How the specimen got from Yale to the US National Museum is a bit of a tangled story. In 1846, the legislation that established the Smithsonian Institution also stated that “…all objects of natural history, plants, and geological and mineralogical specimens belonging to or hereafter to belong to the United States” would be held in trust by the Smithsonian for the American people. In 1879, the Sundry Civil Act enlarged this list to specifically include all rocks, minerals, soils, fossils, and objects of natural history collected for the US Government (and particularly mentioning the USGS). As Prof. Marsh's 1882 expedition to Quarry 13 had been sponsored and funded by the USGS, all the specimens collected, including the C. nanus, were therefore destined to eventually be transferred to the Smithsonian. However, during the 1880s, Marsh was still deeply enmeshed in the so-called “Bone Wars” with Edward Drinker Cope and was tightly restricting access to the USGS collections at Yale. While some material was sent to Washington in the early 1890s, it was not until Marsh died in 1899 that all the vertebrate fossils he had collected for the USGS that still remained at Yale (some five train car loads) were finally transferred to the Smithsonian. A final transfer letter from Charles D. Walcott, the Director of the USGS, to Prof. Samuel P. Langley, Secretary of the Smithsonian, dated 9 December 1899 indicated all Prof. Marsh’s vertebrates belonging to the Government had been shipped from the Peabody Museum to the US National Museum. Among the vertebrates listed was a sole C. nanus. That specimen was accessioned by the National Museum the next year and given the designation USNM 2210.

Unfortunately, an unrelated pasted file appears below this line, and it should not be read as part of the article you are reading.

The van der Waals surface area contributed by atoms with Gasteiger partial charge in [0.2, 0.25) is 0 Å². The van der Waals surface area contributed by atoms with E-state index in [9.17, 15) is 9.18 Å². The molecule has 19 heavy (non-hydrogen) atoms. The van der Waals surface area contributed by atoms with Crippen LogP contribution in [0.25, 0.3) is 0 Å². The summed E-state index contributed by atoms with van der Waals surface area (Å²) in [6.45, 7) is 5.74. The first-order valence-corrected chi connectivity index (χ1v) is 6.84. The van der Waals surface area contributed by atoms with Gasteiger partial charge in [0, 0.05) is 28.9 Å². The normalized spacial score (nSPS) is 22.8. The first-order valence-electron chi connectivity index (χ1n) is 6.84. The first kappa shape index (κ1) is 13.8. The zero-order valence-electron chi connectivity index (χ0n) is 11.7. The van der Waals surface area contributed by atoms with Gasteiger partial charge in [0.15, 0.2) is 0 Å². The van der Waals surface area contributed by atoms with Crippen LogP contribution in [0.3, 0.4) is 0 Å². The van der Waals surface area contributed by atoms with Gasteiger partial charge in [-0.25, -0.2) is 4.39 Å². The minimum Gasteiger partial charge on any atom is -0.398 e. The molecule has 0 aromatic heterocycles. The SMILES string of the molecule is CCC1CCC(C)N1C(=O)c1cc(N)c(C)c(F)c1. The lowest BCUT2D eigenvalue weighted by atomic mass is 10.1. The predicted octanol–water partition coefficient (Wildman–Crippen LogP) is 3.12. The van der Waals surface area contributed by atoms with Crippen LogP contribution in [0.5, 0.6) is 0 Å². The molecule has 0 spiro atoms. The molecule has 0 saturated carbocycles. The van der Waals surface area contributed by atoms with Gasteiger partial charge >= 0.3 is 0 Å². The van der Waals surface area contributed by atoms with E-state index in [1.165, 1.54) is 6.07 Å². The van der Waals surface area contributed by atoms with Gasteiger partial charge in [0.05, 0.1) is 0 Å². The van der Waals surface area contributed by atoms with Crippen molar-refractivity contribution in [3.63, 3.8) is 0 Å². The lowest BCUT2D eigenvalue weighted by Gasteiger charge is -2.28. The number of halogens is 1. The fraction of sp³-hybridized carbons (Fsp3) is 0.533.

Mounting at the Smithsonian

Camptosaurus Drawing
Figure 2: Drawing of USNM 2210 showing real and restored bones. Parts restored are in outline. From Gilmore (1912)

As indicated earlier, USNM 2210 was an unusually perfect skeleton -- with the exception of the skull, much of the skeleton as collected was intact.

Norman H. Boss, one of the best fossil preparators of the time, did the final preparation and mounting of USNM 2210 in 1911. Even with such a complete specimen, significant reconstruction and limited “mix and match” from other specimens was still required. Charles Gilmore, Custodian of the Reptilian Collection at the time, noted: “The skeleton as mounted is composed of the bones of one individual with the exception of the second and third metatarsals of the left hind foot which are from another individual (Cat No 5960) of the same proportions, and from the same quarry as the type. The other missing parts have been restored and painted a light color to make these distinct from the fossil portions.”